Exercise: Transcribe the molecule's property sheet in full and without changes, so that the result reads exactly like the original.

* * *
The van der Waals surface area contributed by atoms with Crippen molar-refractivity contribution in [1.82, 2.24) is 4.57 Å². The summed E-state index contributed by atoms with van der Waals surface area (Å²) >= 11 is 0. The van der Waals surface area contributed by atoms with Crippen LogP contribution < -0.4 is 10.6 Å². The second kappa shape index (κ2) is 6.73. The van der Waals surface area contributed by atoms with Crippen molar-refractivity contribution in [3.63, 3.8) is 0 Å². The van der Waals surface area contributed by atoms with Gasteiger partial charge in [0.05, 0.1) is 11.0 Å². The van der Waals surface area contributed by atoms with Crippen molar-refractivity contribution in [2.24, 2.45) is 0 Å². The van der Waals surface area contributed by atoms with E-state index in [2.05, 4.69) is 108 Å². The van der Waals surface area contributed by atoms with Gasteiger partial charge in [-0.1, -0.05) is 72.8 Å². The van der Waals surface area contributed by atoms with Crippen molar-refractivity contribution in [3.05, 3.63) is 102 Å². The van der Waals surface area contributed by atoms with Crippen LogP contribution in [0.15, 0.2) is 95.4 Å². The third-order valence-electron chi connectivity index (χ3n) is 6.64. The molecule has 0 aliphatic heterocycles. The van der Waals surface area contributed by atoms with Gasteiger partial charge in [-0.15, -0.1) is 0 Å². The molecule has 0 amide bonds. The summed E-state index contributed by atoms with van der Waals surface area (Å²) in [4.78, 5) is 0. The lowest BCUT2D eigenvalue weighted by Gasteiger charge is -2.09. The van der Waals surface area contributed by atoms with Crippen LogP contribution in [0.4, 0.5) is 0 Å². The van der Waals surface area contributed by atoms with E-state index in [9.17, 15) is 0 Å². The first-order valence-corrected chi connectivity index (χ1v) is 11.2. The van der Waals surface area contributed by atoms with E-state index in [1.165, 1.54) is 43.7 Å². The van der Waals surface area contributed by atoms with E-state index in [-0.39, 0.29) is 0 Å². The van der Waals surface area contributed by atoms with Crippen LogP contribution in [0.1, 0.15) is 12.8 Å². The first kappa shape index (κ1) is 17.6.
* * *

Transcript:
The van der Waals surface area contributed by atoms with Crippen molar-refractivity contribution in [1.82, 2.24) is 4.57 Å². The summed E-state index contributed by atoms with van der Waals surface area (Å²) >= 11 is 0. The van der Waals surface area contributed by atoms with Crippen LogP contribution < -0.4 is 10.6 Å². The second kappa shape index (κ2) is 6.73. The van der Waals surface area contributed by atoms with Crippen molar-refractivity contribution in [3.63, 3.8) is 0 Å². The van der Waals surface area contributed by atoms with Gasteiger partial charge in [0.05, 0.1) is 11.0 Å². The van der Waals surface area contributed by atoms with Crippen molar-refractivity contribution in [2.24, 2.45) is 0 Å². The van der Waals surface area contributed by atoms with E-state index in [2.05, 4.69) is 108 Å². The van der Waals surface area contributed by atoms with Gasteiger partial charge in [-0.1, -0.05) is 72.8 Å². The van der Waals surface area contributed by atoms with Crippen molar-refractivity contribution in [3.05, 3.63) is 102 Å². The van der Waals surface area contributed by atoms with Crippen LogP contribution in [0.15, 0.2) is 95.4 Å². The third-order valence-electron chi connectivity index (χ3n) is 6.64. The molecule has 0 aliphatic heterocycles. The van der Waals surface area contributed by atoms with Gasteiger partial charge in [-0.15, -0.1) is 0 Å². The molecule has 0 amide bonds. The summed E-state index contributed by atoms with van der Waals surface area (Å²) in [4.78, 5) is 0. The lowest BCUT2D eigenvalue weighted by Gasteiger charge is -2.09. The van der Waals surface area contributed by atoms with Crippen LogP contribution in [0.4, 0.5) is 0 Å². The van der Waals surface area contributed by atoms with E-state index in [9.17, 15) is 0 Å². The first-order valence-corrected chi connectivity index (χ1v) is 11.2. The van der Waals surface area contributed by atoms with E-state index in [1.165, 1.54) is 43.7 Å². The van der Waals surface area contributed by atoms with E-state index in [-0.39, 0.29) is 0 Å². The van der Waals surface area contributed by atoms with Crippen LogP contribution in [0.1, 0.15) is 12.8 Å². The first kappa shape index (κ1) is 17.6.